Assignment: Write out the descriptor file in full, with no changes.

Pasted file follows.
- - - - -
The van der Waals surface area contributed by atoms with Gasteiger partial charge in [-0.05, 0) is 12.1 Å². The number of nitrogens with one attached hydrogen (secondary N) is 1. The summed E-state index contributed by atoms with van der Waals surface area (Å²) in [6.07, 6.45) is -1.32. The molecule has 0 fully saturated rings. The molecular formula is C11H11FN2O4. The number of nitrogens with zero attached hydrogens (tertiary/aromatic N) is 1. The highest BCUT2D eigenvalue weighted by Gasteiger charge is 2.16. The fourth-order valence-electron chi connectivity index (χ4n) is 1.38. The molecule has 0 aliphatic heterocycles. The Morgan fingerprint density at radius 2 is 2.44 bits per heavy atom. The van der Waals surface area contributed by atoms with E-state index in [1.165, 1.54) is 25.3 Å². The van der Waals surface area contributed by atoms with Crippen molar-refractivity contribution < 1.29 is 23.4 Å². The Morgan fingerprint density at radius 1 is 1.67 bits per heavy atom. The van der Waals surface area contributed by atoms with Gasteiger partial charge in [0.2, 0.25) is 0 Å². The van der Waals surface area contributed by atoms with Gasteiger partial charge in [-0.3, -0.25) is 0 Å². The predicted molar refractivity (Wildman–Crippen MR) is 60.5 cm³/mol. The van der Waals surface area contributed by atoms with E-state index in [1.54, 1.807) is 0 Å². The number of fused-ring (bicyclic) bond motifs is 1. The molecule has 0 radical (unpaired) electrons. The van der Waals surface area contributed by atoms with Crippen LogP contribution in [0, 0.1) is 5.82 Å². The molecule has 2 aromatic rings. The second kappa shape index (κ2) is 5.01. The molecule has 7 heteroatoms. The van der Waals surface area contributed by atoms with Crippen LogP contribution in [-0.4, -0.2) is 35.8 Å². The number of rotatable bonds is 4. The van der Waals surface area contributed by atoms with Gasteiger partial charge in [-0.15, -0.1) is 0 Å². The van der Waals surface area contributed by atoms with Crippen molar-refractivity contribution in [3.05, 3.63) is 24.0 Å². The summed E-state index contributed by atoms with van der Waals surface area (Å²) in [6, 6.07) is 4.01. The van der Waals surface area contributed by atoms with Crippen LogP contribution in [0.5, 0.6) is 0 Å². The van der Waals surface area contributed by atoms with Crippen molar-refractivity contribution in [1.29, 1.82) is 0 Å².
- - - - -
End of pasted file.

The van der Waals surface area contributed by atoms with Gasteiger partial charge in [-0.05, 0) is 12.1 Å². The number of nitrogens with one attached hydrogen (secondary N) is 1. The summed E-state index contributed by atoms with van der Waals surface area (Å²) in [6.07, 6.45) is -1.32. The molecule has 0 fully saturated rings. The molecular formula is C11H11FN2O4. The number of nitrogens with zero attached hydrogens (tertiary/aromatic N) is 1. The highest BCUT2D eigenvalue weighted by Gasteiger charge is 2.16. The fourth-order valence-electron chi connectivity index (χ4n) is 1.38. The molecule has 0 aliphatic heterocycles. The Morgan fingerprint density at radius 2 is 2.44 bits per heavy atom. The van der Waals surface area contributed by atoms with E-state index in [1.165, 1.54) is 25.3 Å². The van der Waals surface area contributed by atoms with Crippen molar-refractivity contribution < 1.29 is 23.4 Å². The Morgan fingerprint density at radius 1 is 1.67 bits per heavy atom. The van der Waals surface area contributed by atoms with Gasteiger partial charge in [0.2, 0.25) is 0 Å². The van der Waals surface area contributed by atoms with Gasteiger partial charge in [-0.3, -0.25) is 0 Å². The predicted molar refractivity (Wildman–Crippen MR) is 60.5 cm³/mol. The van der Waals surface area contributed by atoms with E-state index in [1.54, 1.807) is 0 Å². The number of fused-ring (bicyclic) bond motifs is 1. The molecule has 0 radical (unpaired) electrons. The van der Waals surface area contributed by atoms with Crippen LogP contribution in [0, 0.1) is 5.82 Å². The molecule has 2 aromatic rings. The second kappa shape index (κ2) is 5.01. The molecule has 7 heteroatoms. The van der Waals surface area contributed by atoms with Crippen LogP contribution in [-0.4, -0.2) is 35.8 Å². The number of rotatable bonds is 4. The van der Waals surface area contributed by atoms with Gasteiger partial charge in [-0.15, -0.1) is 0 Å². The van der Waals surface area contributed by atoms with Crippen molar-refractivity contribution in [3.05, 3.63) is 24.0 Å². The summed E-state index contributed by atoms with van der Waals surface area (Å²) in [6, 6.07) is 4.01. The van der Waals surface area contributed by atoms with Crippen LogP contribution in [0.5, 0.6) is 0 Å². The van der Waals surface area contributed by atoms with Crippen molar-refractivity contribution in [1.29, 1.82) is 0 Å².